They cut out a piece of my brain…
Synopsis: Mulder teams up with Krycek to investigate a mysterious death and the pair uncovers a top secret military experiment and a man who has not slept for 24 years.
Sleepless represents the first Howard Gordon script without co-writer Alex Gansa and the finale instalment of season 2‘s early three strong grouping of MoW episodes. Just as we saw in the previous episode Blood, the science bit could only be viewed as incredible however it makes for a fun 45 minute paranormal outing, which includes the U.S government’s penchant for human testing and general disregard for life and a menacing and unpredictable killer as well as a premiere performance from the reconnoitring untrustworthy Alex Krycek and the mysterious Mr X.
First that science bit. It is all obviously tongue in cheek, to sit here and pick holes in it would be no different than being that person, who whilst watching a magicians card trick states ‘that’s not magic’ neither an endearing quality nor a beneficial one. The only thing you should do is sit back and enjoy the show ladies and gentlemen. The idea that the government was experimenting on its own troops in Vietnam to create a super soldier is actually a quite credible one and a continuation of the themes found in Deep Throat, Eve, Young at Heart, Erlenmeyer Flask and Blood and represents a just cause for Mulder to fight for.
The X-Files episodes which centred on government testing of their own troops and civilians almost always allowed for the antagonist of the story a chance of redemption as an indication to their own victimisation. Corporal Augustus ‘Preacher’ Cole is no different in fact all he wants to do is go to sleep but not without taking down his old murdering squad colleagues before he does. I feel uneasy that Mulder is so quick to sympathise with a man capable of murdering defenceless men, women and children and who also instigated two cops to shoot one and other leaving one in a coma and the other presumably dead. Mulder’s sympathy may possibly be a shroud to cover his true selfish intentions of wanting to take his man alive as hard evidence, proof to the fact that the U.S government are as underhand and callous as he says they are and thus gives more reason to the re-opening of The X-Files. Be that as it may Cole’s actions are still inexcusable and Mulders ability to simply brush over these facts irks me a little.
You will recognise war vet Cole although some may not know from where, he is played by veteran actor Tony Todd whose distinct deep reverberating voice and threatening appearance has made him somewhat of a genre favourite amongst scare fans and one of his earliest screen outings was the haunting Vietnam masterpiece Platoon, a combination of the two guises works ever so well here. Todd dose brilliantly with what screen time he is permitted. His scene in the Brooklyn apartment in which he has the Vietnam victims made up of women and children shoot dead his ex-marine comrade is chillingly conspicuous.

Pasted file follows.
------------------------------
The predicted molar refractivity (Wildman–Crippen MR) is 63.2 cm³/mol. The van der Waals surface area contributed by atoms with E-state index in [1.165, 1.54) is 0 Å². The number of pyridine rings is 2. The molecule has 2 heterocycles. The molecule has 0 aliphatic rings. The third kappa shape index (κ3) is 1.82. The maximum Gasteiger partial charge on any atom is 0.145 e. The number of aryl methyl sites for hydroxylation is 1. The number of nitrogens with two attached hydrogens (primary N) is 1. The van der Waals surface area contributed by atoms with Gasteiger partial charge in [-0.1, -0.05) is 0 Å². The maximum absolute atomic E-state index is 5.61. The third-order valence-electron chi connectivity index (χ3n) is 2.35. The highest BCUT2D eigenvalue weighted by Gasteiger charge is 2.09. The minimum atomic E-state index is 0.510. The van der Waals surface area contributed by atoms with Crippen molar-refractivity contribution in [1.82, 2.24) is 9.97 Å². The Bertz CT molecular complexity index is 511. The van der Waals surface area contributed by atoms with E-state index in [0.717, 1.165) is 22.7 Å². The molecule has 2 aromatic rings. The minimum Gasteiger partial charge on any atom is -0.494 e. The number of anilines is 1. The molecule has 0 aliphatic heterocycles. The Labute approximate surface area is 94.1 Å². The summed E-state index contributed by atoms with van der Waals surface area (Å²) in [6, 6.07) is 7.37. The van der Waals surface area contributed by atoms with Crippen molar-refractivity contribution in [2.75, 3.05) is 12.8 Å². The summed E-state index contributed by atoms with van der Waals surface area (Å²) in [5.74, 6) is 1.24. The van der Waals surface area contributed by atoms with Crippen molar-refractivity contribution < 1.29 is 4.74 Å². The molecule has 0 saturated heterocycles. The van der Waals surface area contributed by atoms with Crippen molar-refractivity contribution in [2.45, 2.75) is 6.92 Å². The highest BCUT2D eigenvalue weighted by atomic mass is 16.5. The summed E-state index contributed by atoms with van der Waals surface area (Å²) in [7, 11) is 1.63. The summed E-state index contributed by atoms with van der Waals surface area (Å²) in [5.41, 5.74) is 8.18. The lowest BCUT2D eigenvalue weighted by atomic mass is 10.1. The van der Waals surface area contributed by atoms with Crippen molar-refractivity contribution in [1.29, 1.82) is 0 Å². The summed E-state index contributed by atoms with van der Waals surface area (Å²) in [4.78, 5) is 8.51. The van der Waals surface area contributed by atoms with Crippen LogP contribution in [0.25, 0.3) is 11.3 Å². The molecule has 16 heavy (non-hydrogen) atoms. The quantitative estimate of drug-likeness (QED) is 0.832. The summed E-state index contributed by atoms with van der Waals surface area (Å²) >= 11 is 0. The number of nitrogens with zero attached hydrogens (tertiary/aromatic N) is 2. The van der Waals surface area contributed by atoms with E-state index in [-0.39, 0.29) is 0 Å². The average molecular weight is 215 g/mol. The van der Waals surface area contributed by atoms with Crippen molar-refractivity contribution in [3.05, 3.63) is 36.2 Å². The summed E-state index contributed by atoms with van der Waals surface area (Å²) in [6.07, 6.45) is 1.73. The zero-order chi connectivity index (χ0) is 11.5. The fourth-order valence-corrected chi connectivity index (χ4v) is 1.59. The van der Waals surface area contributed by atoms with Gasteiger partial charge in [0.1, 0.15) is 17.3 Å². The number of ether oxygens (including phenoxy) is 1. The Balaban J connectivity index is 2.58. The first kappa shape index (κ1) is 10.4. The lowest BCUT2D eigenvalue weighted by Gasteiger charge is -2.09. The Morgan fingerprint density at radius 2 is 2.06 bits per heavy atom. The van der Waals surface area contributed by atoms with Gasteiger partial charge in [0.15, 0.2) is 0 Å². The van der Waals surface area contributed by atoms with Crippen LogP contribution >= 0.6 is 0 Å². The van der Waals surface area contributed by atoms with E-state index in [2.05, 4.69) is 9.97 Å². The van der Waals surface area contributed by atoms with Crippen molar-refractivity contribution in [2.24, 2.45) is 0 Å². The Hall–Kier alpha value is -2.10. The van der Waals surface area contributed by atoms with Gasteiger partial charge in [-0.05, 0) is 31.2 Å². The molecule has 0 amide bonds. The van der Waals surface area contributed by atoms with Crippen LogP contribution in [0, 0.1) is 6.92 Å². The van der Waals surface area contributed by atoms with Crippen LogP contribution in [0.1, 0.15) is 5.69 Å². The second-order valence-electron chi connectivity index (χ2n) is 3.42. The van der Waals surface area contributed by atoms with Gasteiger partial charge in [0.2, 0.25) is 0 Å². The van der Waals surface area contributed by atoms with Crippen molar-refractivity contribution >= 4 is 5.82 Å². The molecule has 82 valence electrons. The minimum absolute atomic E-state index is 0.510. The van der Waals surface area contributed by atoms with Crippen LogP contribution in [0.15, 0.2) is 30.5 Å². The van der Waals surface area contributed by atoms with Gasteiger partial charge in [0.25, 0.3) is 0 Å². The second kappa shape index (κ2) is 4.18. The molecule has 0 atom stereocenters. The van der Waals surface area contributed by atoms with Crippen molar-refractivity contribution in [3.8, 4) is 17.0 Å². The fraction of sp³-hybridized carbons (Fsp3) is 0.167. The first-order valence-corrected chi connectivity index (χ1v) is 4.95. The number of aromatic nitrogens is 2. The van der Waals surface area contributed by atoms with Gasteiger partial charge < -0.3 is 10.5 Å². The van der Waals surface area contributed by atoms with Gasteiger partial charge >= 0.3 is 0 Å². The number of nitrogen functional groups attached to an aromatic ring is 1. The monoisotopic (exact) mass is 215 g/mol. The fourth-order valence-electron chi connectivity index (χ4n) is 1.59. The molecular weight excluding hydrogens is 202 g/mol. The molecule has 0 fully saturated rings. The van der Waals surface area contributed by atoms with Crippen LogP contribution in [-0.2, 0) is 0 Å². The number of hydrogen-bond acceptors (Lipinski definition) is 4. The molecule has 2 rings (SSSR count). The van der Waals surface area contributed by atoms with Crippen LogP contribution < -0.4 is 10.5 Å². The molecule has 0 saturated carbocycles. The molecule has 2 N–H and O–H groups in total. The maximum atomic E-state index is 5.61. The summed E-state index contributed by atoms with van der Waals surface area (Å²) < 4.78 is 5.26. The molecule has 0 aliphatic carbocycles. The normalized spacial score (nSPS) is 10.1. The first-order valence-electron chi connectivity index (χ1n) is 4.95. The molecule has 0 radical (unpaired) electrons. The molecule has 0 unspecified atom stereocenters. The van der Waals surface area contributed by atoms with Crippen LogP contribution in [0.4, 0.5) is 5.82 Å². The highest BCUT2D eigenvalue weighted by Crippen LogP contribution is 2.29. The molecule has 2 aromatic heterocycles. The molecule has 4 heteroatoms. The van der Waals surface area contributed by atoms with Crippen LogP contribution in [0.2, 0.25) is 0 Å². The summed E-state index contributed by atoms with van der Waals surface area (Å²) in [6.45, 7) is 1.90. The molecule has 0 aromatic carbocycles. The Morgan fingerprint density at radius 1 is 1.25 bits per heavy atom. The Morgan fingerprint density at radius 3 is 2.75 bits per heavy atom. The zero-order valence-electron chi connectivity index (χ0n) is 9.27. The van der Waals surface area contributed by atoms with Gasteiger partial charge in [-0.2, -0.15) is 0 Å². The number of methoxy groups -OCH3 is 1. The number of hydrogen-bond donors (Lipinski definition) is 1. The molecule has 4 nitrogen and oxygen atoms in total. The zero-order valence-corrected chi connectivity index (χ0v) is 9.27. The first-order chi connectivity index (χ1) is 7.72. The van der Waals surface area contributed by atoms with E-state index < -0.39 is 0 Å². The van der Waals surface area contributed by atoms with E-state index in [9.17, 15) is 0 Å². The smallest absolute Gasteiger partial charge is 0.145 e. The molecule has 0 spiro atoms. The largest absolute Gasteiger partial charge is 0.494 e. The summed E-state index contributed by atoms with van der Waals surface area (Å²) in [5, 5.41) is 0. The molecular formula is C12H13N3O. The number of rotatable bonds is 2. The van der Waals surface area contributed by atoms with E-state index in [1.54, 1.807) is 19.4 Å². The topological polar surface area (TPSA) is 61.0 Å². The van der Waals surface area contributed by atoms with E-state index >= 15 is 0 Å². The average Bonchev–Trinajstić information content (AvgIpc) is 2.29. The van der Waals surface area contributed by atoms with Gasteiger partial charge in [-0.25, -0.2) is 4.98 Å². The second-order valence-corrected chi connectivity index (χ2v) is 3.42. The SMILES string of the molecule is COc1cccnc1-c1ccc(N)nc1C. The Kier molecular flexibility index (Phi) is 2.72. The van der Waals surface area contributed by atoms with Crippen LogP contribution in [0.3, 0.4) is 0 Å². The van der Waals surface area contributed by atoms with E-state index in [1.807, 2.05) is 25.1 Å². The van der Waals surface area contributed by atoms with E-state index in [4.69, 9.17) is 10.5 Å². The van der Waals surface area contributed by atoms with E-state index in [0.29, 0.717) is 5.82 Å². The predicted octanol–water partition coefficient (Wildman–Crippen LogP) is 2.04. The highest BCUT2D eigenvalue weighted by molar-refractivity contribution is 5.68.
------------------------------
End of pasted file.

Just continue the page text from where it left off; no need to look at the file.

Sleepless sees Mr X unveil himself to Mulder for the first time. The new informant hands over a report to Mulder to help with the case. Mr X’s motivations will always remain clouded. Deep Throats intentions were seen a pure and selfless and a way of atonement for past misgivings whilst the intentions of Mr X will never be so black and white, his affirmation of the fact that he will never sacrifice his life for the information he has, dispels the idea of a crusader for truth and portrays a more narcissistic character (although in hindsight we do know differently). Mr X’s admission of having known Deep Throat personally and of his duty to Mulder and The X-Files may go some way to explaining his new position of informant, that’s just one we‘re allowed to work out for ourselves.
There is another arguably even more important character introduction in this episode. Special FBI agent and rat for the syndicate Alex Krycek makes his first appearance on The X-Files. After a rough start his all too eager to please attitude eventual begins to break down Mulder’s proverbial wall constructed of ‘trust no one’ mortar and come on admit it he fooled you as well. Krycek gave The X-Files so many twist and turns and the inception of this character was pure brilliance as was the casting of Nicholas Lea who was not only suited to the role but also gave nothing less than 100%.
Although Kryceks introduction holds high significance you may notice my establishment of the character has purposely been down played as I don’t think what the Krycek character represents to the franchise as a whole should take away from Tony Todd whose performance elevates this episode from a basic standalone MoW to a much greater one.
- I clocked Scully’s screen time at around the 2 minute mark all of which was spent devoted to Mulder, no real point to this musings except that I hadn’t mentioned her name at all during the review.
- The parallels between Blood and Sleepless are so glaring that it seems weird that they would be played back to back. Perhaps to reiterate the point of Mulders contempt for a government that runs tests on its own people without their consent or well-being in mind. The suicide by cop ending which sees Mulder trying to salvage the situation also mimics blood and maybe a good precursor to his negotiation skills in the build-up to the following episode Duane Barry.
- See what happens when you remove Gansa from the equation. Sci-Fi and the paranormal just arn't his strong points.